That morning, my aunt Helena and her friend Gertrude had driven down from Switzerland to meet up with me in Venice. It was really nice to have some company - Venice is almost too romantic a city to visit alone. Either be with a boyfriend or some friends and family but not necessarily alone. So once we met up, we went for a fantastic lunch at a lovely restaurant on the Grand Canal, next to the Rialto bridge. We basically walked for hours through the city, past technicolor bright buildings, into fantastically expensive boutiques, we went to the Basilica Frari where I was able to see the famous painting "The Assumption" by Titian. In this painting Titian developed a particular shade of red paint now known by any art student (me) as titian red. We kept walking through the city on these winding roads and alleys over these tiny bridges. We passed antique booksellers, paint pigment stores where the colors are in powder form and you just wish you could stick your fingers in the powder, the color is just that beautiful. I think over all the color and light in Venice is one of the most beautiful I have ever seen, this rosy pink misty light in the morning and in the evening turns white buildings pink and just accentuates the vibrancy of the colored buildings. It is like literally wearing rose colored glasses.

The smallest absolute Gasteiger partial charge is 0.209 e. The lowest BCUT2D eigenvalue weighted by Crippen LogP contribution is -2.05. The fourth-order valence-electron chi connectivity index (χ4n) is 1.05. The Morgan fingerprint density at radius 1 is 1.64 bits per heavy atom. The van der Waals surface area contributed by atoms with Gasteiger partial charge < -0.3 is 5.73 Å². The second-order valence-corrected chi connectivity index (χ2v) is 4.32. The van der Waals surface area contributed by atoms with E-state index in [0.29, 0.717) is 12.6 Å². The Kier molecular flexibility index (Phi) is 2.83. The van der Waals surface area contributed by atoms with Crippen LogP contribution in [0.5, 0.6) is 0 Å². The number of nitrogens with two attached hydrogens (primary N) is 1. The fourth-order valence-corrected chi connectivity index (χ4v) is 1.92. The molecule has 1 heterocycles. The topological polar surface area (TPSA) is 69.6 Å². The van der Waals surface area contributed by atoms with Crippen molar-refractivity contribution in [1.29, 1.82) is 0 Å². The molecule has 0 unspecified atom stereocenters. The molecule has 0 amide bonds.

We had a lovely dinner where we received free prosecco (sparkling wine) for apero and a free limoncello for the digestif or after dinner drink. Limoncello is a tart and sweet lemon liquor, served chilled and especially delicious. We visited Harry's Bar for their famous bellinis, prosecco and peach puree. Harry's Bar created the Bellini and was a favorite haunt of Hemingway. What a day!

The following day we went to the local market where we saw all the food the locals were buying for their lunch and dinner, oranges from Sicily, anchovies, artichokes, octopus and all kinds of fish. After seeing where our food came from, we went for our lunch. I had planned to go see the Guggenheim museum after lunch but I was having so much fun with Helena and Gertrude that I decided to skip it and stay with them. Instead of going to the Guggenheim I ended up purchasing a pair of ridiculously gorgeous and sexy Italian shoes, now known as my Guggenheim shoes as they are quite the work of art. Ha ha ha.